When the H.E.A.T. Task Force convened in 2009, part of their mission was to eliminate costly and wasteful kickback schemes from the government-backed healthcare system. Kickback schemes, like the one profiled in today’s case, often involve improper financial arrangements between doctors either pharmaceutical companies or major healthcare corporations. In essence, the federal government seeks to do away with these relationships because the arrangement places an unfair ‘taint’ on the doctor-patient relationship, prompting physicians to make care decisions based on expected profits rather than what is in the best interest of the patient.
In today’s case,[1. Mercy agrees to pay U.S. $5.5 million to settle alleged false claims act violations.” August 22, 2015. http://republicmonews.com/news/mercy-agrees-to-pay-u-s-million-to-settle-alleged/article_4e300da2-45dc-11e5-8873-9fbfc92dc118.html] two southern Missouri healthcare facilities are facing allegations of illegal kickbacks following the filing of a whistleblower lawsuit by a former doctor within the Mercy Health group. In exchange for her willingness to come forward, the whistleblower is expected to receive a reward of $825,000.
Details of the allegations against Mercy Health
Mercy Health maintains two provider groups in Missouri known as Mercy Health Springfield Communities, formerly known as St. John’s Health System Inc., and its affiliate, Mercy Clinic Springfield Communities, formerly known as St. John’s Clinic, which operates healthcare facilities in southwest Missouri.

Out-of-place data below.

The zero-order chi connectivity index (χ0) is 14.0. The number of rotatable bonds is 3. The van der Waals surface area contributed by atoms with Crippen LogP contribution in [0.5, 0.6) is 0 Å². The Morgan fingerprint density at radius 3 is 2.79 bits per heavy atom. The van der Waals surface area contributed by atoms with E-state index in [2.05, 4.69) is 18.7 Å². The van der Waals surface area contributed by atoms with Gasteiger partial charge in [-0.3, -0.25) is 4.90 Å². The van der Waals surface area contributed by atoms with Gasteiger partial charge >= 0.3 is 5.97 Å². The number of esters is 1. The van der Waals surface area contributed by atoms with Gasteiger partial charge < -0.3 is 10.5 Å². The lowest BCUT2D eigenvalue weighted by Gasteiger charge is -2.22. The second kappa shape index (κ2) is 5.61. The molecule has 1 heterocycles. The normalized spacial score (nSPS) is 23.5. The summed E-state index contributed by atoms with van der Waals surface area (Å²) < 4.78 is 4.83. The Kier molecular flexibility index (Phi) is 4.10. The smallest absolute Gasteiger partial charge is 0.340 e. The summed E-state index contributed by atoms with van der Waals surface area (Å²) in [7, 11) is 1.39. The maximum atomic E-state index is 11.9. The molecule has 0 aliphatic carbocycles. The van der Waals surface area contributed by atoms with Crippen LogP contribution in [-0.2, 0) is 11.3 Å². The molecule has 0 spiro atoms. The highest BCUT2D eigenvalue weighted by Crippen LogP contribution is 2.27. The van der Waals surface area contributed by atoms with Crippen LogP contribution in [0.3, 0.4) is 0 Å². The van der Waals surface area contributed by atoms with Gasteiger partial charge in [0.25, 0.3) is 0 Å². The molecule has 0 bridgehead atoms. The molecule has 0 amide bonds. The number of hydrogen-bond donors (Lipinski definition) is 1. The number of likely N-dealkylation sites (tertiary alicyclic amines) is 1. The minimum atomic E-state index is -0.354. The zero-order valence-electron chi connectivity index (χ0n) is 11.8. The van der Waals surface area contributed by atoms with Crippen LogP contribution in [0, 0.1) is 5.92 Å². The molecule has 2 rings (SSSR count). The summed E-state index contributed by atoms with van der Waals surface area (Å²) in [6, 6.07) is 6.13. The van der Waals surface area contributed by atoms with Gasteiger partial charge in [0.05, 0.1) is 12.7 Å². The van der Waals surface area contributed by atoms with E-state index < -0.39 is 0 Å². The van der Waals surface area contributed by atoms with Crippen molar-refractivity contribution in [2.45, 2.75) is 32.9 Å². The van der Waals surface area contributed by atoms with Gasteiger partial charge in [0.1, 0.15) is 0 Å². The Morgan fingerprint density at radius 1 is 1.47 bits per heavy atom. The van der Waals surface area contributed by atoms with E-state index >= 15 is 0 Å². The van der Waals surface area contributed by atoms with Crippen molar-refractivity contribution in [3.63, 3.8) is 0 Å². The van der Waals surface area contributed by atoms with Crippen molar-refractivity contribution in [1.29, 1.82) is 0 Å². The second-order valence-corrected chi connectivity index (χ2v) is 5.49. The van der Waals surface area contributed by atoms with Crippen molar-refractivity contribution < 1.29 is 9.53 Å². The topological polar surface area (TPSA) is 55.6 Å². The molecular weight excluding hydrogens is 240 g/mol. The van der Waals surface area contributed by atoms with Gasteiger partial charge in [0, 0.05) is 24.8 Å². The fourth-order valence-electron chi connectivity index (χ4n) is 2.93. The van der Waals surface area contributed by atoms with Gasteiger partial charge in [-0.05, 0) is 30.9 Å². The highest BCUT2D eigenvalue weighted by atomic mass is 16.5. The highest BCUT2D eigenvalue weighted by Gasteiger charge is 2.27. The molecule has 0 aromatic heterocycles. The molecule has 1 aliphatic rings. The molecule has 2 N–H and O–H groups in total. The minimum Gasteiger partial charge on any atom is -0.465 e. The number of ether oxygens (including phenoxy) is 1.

While the details of the scheme are somewhat sparse within the government’s press release,[2. “Missouri Hospital Agrees to Pay United States $5.5 Million to Settle Alleged False Claims Act Violations.” DOJ Press Release, August 13, 2015. http://www.justice.gov/opa/pr/missouri-hospital-agrees-pay-united-states-55-million-settle-alleged-false-claims-act] the Department of Justice did reveal that the defendants were allegedly rewarding regional doctors for the number and volume of patient referrals – a practice expressly forbidden by the False Claims Act and the Stark Law. More specifically, the defendants are alleged to have offered end-of-the-year bonuses to physicians based solely on that physician’s record of referring patients to the Mercy Health system.[3. Mercy Settlement Agreement. http://www.scribd.com/doc/275066132/Mercy-Settlement-Agreement#scribd]
The U.S. Attorney General’s Office commented in a statement, “Financial relationships between healthcare providers and their referral sources must be structured to comply with all applicable laws…. When physicians are rewarded financially for referring patients to hospitals or other healthcare providers, it can affect their medical judgment, resulting in overutilization of services that drives up healthcare costs for everyone. In addition to yielding a recovery for taxpayers, this settlement should deter similar conduct in the future and help make healthcare more affordable.”
The Department of Health and Human Services similarly commented, stating, “Healthcare organizations paying physicians based on referrals – as alleged in this case – undermines public trust in medical institutions and the financial integrity of federal healthcare programs…. We will aggressively pursue organizations that engage in conduct detrimental to taxpayers and government health programs.”
Since 2009, the U.S. government has recovered close to $16 billion as a result of healthcare fraud.
Contact Berger & Montague, P.C. today
If you work in the healthcare industry and believe fraud may be afoot – particularly with regard to Medicare and Medicaid patients – please do not hesitate to contact Berger & Montague, P.C. today.